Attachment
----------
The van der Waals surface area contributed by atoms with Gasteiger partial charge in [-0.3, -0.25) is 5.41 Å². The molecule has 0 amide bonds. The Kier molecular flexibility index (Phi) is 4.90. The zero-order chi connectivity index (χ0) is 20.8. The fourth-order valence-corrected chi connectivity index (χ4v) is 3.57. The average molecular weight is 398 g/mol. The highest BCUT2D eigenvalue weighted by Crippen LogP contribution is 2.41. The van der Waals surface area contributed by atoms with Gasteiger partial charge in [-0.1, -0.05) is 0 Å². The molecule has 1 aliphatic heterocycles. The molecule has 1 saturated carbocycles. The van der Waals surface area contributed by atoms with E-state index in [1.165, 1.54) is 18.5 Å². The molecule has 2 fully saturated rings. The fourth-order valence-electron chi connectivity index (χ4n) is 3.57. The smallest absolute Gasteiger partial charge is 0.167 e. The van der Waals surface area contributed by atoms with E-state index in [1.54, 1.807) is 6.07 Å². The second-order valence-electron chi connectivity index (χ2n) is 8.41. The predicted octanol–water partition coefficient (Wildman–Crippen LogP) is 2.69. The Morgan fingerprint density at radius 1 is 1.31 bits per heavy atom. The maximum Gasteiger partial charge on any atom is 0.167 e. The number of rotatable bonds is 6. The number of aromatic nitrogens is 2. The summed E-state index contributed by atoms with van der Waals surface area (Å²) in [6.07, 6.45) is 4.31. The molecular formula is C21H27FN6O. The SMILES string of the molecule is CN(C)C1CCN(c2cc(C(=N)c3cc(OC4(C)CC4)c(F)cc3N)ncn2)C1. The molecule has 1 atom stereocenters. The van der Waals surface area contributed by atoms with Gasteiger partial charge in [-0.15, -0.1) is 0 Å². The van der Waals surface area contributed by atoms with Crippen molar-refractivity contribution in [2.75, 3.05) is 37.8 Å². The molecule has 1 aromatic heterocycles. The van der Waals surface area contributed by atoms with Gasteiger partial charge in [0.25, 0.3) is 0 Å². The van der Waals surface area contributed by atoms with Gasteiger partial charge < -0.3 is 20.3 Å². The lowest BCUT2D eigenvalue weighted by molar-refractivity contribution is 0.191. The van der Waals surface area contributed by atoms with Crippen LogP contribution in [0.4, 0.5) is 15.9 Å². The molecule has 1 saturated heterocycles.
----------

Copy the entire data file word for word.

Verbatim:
The van der Waals surface area contributed by atoms with Gasteiger partial charge in [-0.3, -0.25) is 5.41 Å². The molecule has 0 amide bonds. The Kier molecular flexibility index (Phi) is 4.90. The zero-order chi connectivity index (χ0) is 20.8. The fourth-order valence-corrected chi connectivity index (χ4v) is 3.57. The average molecular weight is 398 g/mol. The highest BCUT2D eigenvalue weighted by Crippen LogP contribution is 2.41. The van der Waals surface area contributed by atoms with Gasteiger partial charge in [-0.1, -0.05) is 0 Å². The molecule has 1 aliphatic heterocycles. The molecule has 1 saturated carbocycles. The van der Waals surface area contributed by atoms with E-state index in [1.165, 1.54) is 18.5 Å². The molecule has 2 fully saturated rings. The fourth-order valence-electron chi connectivity index (χ4n) is 3.57. The smallest absolute Gasteiger partial charge is 0.167 e. The van der Waals surface area contributed by atoms with E-state index in [1.54, 1.807) is 6.07 Å². The second-order valence-electron chi connectivity index (χ2n) is 8.41. The predicted octanol–water partition coefficient (Wildman–Crippen LogP) is 2.69. The Morgan fingerprint density at radius 1 is 1.31 bits per heavy atom. The maximum Gasteiger partial charge on any atom is 0.167 e. The number of rotatable bonds is 6. The number of aromatic nitrogens is 2. The summed E-state index contributed by atoms with van der Waals surface area (Å²) in [6.07, 6.45) is 4.31. The molecular formula is C21H27FN6O. The SMILES string of the molecule is CN(C)C1CCN(c2cc(C(=N)c3cc(OC4(C)CC4)c(F)cc3N)ncn2)C1. The molecule has 1 atom stereocenters. The van der Waals surface area contributed by atoms with Gasteiger partial charge in [-0.15, -0.1) is 0 Å². The van der Waals surface area contributed by atoms with Crippen molar-refractivity contribution in [2.75, 3.05) is 37.8 Å². The molecule has 1 aromatic heterocycles. The van der Waals surface area contributed by atoms with Gasteiger partial charge in [0.25, 0.3) is 0 Å². The van der Waals surface area contributed by atoms with Gasteiger partial charge < -0.3 is 20.3 Å². The lowest BCUT2D eigenvalue weighted by molar-refractivity contribution is 0.191. The van der Waals surface area contributed by atoms with Crippen LogP contribution in [0.4, 0.5) is 15.9 Å². The molecule has 1 saturated heterocycles.